• AUTHOR: // CATEGORY: Story, Theology


    Have you ever noticed that sometimes you need to say the right password to Christians you might meet out and about?  Hopefully I’m not just peeing in the wind here, but I’ve come to the conclusion that there are codewords that are needed to be said to let the other person know where you stand.

    I began to realize this when, oddly enough, I told people I went to seminary.  And apparently Fuller Seminary is “liberal” for the more conservative factions and “fundy” for people who are not actively involved in a church.  Apparently affirming the divinity of Christ, the Nicene Creed, and identifying with the life giving words of Jesus is not enough.  I needed to say codewords, to let the other person know that I didn’t go off the deep end.  It is true that I am digging critically into my faith at seminary, but I know that Christianity has withstood many challenges.  Defenders of the faith, from Augustine to CS Lewis to Tim Keller have helped me in working through questions raised by the “New Atheists” and old established religions as well.  Yet, if I didn’t say the right password, I would be labelled as someone who lives in an ivory tower and doesn’t belong within evangelicalism.

    When a pair of pastors came to our front door and invited us to their church down the street (a Latino-Pentecostal one next to the Sonic (speaking in tongues and great milkshakes in one convenient location!!)), I informed them that we were also fellow Christians.  Yet, I needed to further qualify with them.  I was a follower of Jesus, and shared the same faith.  They were very kind and I enjoyed speaking with them, but that has not always been the case.  I have found that associating oneself with a church is important, as is qualifying where I stood in my own relationship with Christ.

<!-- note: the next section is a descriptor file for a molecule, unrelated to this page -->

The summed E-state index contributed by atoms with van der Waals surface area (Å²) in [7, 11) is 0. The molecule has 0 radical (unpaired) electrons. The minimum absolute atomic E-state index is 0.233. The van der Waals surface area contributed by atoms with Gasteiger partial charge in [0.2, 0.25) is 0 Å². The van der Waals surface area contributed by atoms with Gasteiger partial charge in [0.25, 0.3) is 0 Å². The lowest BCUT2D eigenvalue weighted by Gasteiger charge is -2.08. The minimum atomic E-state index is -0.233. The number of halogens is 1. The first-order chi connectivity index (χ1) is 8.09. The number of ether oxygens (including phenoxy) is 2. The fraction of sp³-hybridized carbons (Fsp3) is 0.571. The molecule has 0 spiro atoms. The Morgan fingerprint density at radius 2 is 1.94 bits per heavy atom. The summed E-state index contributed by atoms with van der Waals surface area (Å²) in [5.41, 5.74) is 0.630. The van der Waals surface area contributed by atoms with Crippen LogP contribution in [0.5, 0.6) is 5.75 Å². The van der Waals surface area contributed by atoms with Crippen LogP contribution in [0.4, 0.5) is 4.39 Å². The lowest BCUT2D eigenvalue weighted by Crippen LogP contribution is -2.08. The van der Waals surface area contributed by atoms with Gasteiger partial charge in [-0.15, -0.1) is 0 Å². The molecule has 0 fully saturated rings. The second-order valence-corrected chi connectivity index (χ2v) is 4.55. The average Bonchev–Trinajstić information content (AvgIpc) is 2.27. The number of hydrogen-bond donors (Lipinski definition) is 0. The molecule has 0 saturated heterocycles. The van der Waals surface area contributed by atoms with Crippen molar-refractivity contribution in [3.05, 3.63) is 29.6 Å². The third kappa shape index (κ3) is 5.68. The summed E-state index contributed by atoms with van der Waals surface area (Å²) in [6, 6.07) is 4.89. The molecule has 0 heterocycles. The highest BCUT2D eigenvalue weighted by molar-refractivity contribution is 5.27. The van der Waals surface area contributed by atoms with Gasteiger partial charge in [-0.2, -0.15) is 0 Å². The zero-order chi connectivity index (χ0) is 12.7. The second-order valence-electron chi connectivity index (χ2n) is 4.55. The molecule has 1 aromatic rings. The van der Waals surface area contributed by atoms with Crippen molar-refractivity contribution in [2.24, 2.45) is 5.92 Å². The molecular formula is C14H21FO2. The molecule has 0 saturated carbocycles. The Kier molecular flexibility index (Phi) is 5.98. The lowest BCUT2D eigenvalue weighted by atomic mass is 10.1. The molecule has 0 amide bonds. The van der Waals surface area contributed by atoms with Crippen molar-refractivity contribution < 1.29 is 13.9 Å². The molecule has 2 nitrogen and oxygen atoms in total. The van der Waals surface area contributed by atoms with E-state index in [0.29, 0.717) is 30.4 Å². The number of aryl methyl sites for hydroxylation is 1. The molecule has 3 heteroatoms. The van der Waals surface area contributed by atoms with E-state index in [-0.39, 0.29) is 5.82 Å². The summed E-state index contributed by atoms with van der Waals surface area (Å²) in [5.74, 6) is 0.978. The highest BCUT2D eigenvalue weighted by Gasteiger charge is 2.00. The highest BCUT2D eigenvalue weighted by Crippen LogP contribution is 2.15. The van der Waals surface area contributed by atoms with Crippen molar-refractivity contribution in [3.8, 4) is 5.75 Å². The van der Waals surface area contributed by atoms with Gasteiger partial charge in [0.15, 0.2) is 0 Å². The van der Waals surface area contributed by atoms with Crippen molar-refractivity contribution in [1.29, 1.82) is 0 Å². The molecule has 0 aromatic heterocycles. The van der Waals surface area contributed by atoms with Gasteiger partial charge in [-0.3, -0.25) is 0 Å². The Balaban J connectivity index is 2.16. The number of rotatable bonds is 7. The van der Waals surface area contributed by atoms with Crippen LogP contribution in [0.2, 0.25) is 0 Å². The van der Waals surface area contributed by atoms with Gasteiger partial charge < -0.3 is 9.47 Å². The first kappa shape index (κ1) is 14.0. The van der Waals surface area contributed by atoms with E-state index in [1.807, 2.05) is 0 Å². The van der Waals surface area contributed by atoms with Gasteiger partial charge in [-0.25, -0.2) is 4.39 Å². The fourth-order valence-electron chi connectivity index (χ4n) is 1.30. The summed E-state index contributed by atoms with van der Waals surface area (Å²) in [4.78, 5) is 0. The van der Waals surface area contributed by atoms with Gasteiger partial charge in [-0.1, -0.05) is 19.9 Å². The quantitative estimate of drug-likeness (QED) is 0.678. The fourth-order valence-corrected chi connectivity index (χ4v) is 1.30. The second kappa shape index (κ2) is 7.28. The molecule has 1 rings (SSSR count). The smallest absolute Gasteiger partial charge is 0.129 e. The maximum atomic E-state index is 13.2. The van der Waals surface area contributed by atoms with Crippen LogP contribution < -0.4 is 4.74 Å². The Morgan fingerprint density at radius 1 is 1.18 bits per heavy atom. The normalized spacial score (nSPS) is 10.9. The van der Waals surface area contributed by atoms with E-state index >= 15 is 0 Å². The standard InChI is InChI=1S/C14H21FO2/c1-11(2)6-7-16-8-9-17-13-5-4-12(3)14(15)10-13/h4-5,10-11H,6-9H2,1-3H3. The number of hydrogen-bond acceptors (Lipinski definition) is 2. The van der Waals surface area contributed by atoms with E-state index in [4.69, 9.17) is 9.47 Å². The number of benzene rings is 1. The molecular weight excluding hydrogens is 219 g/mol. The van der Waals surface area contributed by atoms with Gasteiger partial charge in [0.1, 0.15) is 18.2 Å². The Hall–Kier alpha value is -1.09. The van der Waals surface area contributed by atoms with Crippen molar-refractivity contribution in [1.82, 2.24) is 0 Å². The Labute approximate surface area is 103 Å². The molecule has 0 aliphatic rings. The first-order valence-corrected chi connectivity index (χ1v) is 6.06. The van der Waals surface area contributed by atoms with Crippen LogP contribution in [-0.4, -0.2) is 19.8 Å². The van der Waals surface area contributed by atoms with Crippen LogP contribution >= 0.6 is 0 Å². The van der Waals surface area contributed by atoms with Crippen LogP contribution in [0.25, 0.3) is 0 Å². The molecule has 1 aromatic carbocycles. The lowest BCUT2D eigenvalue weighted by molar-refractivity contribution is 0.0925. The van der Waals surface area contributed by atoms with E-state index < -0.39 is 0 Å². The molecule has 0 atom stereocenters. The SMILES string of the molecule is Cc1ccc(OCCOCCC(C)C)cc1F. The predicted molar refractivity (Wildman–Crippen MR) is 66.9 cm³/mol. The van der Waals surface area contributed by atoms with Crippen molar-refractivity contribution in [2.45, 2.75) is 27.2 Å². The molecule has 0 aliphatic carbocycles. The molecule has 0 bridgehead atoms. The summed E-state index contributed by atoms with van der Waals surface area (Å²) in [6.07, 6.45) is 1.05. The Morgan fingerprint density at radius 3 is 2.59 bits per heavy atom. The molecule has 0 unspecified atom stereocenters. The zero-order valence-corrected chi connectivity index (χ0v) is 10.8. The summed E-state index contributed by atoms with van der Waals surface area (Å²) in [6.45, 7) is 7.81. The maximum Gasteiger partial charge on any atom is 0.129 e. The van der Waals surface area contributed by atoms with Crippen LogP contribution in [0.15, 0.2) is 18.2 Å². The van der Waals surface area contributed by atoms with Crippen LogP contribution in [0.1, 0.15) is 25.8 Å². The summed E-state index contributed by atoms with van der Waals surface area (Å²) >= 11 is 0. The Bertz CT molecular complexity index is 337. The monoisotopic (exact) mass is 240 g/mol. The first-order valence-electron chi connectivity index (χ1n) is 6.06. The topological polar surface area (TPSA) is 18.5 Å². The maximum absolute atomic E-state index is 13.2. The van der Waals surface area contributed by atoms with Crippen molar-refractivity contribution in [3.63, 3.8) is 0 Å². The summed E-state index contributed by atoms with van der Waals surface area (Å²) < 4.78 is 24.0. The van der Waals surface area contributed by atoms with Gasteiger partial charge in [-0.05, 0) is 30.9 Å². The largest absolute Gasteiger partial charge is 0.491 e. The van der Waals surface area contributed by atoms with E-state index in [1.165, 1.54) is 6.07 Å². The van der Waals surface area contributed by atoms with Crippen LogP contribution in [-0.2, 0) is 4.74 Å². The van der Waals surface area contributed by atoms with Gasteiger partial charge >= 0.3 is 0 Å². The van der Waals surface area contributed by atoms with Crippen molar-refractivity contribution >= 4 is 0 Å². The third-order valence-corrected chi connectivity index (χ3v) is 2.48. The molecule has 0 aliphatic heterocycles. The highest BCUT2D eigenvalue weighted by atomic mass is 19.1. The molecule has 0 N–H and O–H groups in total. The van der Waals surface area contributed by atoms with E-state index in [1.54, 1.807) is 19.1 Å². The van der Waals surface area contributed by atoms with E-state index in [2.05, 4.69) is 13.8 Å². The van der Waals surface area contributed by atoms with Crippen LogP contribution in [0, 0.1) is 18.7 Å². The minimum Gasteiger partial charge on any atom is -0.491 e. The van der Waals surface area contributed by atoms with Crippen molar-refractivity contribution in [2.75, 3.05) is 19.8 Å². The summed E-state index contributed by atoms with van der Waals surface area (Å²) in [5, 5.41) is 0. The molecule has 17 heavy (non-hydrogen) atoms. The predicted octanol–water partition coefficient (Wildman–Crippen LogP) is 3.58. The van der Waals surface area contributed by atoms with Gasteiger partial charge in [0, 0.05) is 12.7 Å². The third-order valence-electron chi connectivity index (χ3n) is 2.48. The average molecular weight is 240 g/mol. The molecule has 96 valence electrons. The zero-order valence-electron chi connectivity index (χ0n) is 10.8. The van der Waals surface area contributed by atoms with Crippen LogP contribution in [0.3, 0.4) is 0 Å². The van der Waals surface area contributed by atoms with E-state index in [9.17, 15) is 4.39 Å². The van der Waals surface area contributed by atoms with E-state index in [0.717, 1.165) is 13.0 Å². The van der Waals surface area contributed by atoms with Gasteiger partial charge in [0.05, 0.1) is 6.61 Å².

It’s true that no one knows the heart of an individual.  Sometimes a person can affirm something on the outside without being transformed on the inside.  As James would warn us throughout his letter, claiming to have religion or faith is worthless when there is no accompanying outward action.  While an individual is reconciled to God through the redemptive work of Christ alone, we are also told that faith without works is a dead faith (James 2.14-17).  To use an analogy, a tree that is in good shape will produce good fruit.  I guess how we are able to tell if someone is truly a follower of Christ is that they themselves are rooted in the soil of Life, like the tree described in Psalm 1.  This tree is planted by streams of water and will, out of that rooted-ness, do good and be transformed slowly but surely into the image of Christ.  So next time I meet someone for the first time, I think I’ll offer a measure of grace and humility toward that person.  The reason is because that fruit will come about slowly but surely over time and I might not be able to discern it in a brief conversation on a doorstep or airport.  

    Do you find yourself being labelled?  How do you handle that?